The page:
Um-Chucks - and getting simple stuff RIGHT

Discussion in 'The Rehearsal Room' started by Jack E, Nov 27, 2017.

  1. Jack E

    Jack E Well-Known Member

    One of the pieces I'm learning at the moment has bars and bars of um-chucks. The other day I was playing it through, and suddenly realised that my timing was wavering; not on the basic tempo, but on the respective lengths of the ums and the chucks (if you follow me!)

    Basically, in a tempo of 4/4, I was supposed to play the following sequence:-
    crotchet, crotchet rest, crotchet, crotchet rest.

    It could hardly be simpler than that could it? But what I was playing sometimes veered towards:-
    dotted crotchet, quaver rest, dotted crotchet, quaver rest

    and other times, it went the other way, towards:-
    quaver, dotted crotchet rest, quaver, dotted crotchet rest.

    So I realised that the often-scorned um-chuck sequence is actually a damn good learning tool for practising getting the duration of both notes and rests absolutely precise - every single time. And it only takes a quick glance through more complex pieces to see that many of them are littered with rests - and the duration of each one is vital for the overall sound to be right, as I've grasped the fact that when the band is playing, they're playing a succession of chords, with different sections playing the various notes which make up the chord. So if I get the duration of either a note or a rest wrong, either my note will be missing from a chord for split second, or I'll play my note a split second before the rest of the chord is played by other players. Either way, it will mess up the chord as a whole - and even though it might only be for a split second, it will be heard.

    Years (and years and years!) ago, I heard Dizzy Gillespie being interviewed on the radio, and one of the points he made which really stuck in mind was when he said that so many people didn't understand that "the silences between the notes are just as important as the notes themselves." Remember those car air horns from years ago, which were advertised as playing 'Colonel Bogey'? They certainly played the right notes, in the right order - but every note was a crotchet, the 'silences between the notes' were completely missing, and the final sound was a travesty of the tune! :mad:

    I used to have riding lessons on a mare who had close to zero directional stability. If you were riding her along the side of the school, where she had a wall right beside her, she only wavered around a bit - but trying to ride her in a straight line down the centre of the school really sorted out the riders from the passengers!

    You had to constantly monitor every slight shift of her balance and weight to catch her before she veered to one side or the other, and give her a succession of tiny nudges to keep her in a straight line. You'd think that riding a horse, at a walk, in a straight line, would be easy-peasy - yet that mare was making me work hard enough, on a chilly day, that I ended up sweating!

    The instructor said to me that I looked as though I was just sitting there, doing nothing - but, she said, she knew just how hard and how constantly I was working, by the way that mare was walking in a dead straight line. As I'm sure that Mesmerist will confirm from her own experience, riding the simple manoeuvres on such a horse is not too hard, if you think 'near enough is good enough' - but riding the same moves with pin-point accuracy, every single stride, is a far tougher proposition.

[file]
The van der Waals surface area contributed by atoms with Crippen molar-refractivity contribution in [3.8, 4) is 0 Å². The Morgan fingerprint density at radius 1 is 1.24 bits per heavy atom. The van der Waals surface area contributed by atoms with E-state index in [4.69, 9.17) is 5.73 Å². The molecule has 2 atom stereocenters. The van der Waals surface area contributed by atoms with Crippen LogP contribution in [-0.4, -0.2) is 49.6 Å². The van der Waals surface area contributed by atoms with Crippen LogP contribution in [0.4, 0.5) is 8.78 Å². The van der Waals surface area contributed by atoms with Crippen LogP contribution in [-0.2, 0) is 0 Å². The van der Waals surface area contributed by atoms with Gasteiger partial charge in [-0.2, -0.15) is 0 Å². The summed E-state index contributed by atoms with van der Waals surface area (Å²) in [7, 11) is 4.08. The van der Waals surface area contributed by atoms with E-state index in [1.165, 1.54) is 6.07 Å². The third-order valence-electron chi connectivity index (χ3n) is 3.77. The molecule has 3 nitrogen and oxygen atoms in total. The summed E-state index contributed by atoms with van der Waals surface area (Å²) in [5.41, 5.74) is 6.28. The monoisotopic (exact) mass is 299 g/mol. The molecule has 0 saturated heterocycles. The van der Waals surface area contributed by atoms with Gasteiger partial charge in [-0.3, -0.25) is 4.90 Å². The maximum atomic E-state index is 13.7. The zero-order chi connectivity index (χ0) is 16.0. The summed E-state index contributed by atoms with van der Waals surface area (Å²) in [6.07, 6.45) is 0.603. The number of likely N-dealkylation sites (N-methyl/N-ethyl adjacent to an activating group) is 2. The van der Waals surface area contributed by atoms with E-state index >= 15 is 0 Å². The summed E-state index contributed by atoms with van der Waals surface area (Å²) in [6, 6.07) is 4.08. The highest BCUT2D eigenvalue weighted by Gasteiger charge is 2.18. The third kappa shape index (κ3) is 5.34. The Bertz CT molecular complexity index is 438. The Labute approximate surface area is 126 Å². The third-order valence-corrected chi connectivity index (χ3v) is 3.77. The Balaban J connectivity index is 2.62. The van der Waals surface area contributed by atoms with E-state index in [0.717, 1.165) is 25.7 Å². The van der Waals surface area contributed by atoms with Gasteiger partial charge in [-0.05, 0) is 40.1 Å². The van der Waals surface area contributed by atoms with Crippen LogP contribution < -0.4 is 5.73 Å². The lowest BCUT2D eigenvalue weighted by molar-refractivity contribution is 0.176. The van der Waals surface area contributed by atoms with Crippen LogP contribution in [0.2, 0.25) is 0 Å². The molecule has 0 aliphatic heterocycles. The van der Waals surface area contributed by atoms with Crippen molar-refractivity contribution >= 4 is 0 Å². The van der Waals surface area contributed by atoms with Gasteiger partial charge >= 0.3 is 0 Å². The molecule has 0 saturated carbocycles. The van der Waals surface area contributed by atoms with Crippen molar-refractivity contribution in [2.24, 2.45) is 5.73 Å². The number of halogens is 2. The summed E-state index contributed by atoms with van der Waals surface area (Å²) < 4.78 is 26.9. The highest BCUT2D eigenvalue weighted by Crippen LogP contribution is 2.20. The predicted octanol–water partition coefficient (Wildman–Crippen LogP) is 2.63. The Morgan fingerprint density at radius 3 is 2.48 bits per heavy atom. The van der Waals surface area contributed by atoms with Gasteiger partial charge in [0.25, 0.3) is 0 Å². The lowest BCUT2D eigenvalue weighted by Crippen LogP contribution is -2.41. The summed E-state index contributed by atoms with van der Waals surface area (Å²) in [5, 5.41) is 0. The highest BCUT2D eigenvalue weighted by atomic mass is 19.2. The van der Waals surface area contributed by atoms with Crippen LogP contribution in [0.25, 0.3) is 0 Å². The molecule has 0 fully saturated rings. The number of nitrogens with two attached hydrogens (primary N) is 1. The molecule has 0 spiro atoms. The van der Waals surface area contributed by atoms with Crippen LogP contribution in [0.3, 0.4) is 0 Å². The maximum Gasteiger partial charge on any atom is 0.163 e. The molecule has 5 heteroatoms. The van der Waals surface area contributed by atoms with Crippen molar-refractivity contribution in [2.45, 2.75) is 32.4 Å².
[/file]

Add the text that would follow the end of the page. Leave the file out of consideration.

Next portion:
In the same way, playing um-chucks more-or-less right is pretty easy, but getting the duration of each um and chuck spot on, every single time, is very demanding - but a skill which I believe is well worth the effort it takes to master.

    It's paralleled by the experiences of an RAF pilot I used to know, who said that one of the earliest exercises novice pilots get is "flying straight and level" - which, he said, sounds ridiculously easy, until you try and do it yourself, and find the aircraft happily meandering all over the sky! :eek: :oops:

    So I've come to have a great deal of respect for the humble um-chuck - a great learning tool, which I think may well be very much underestimated!

  2. Hsop

    Hsop Member

    Hi Jack

    I have never used a metronome until the last few months whilst practising at home. I used to (and still do sometimes) get ahead of the beat in fast semi-quaver passages. I downloaded a free metronome app for my mobile phone and bought an inexpensive set of mains powered speakers which has the 3.5mm lead to connect to my phone. I have the volume set to give a good balance between my playing and still hearing the beat.

    This has made a noticeable improvement to my playing especially at band rehearsals. I find it easier now to play in time rather than trying to push the tempo on. You still see quite a lot of players tapping their feet to try and maintain the tempo. The rhythm you mentioned, crotchet rest, crotchet rest have you tried sub-dividing in your mind? For example thinking of quaver beats rather than crotchets. It might help to keep things accurate for you but I do feel your pain. I remember (a long time ago) playing 3rd cornet parts (especially marches) with a lot of off-beats to play! :)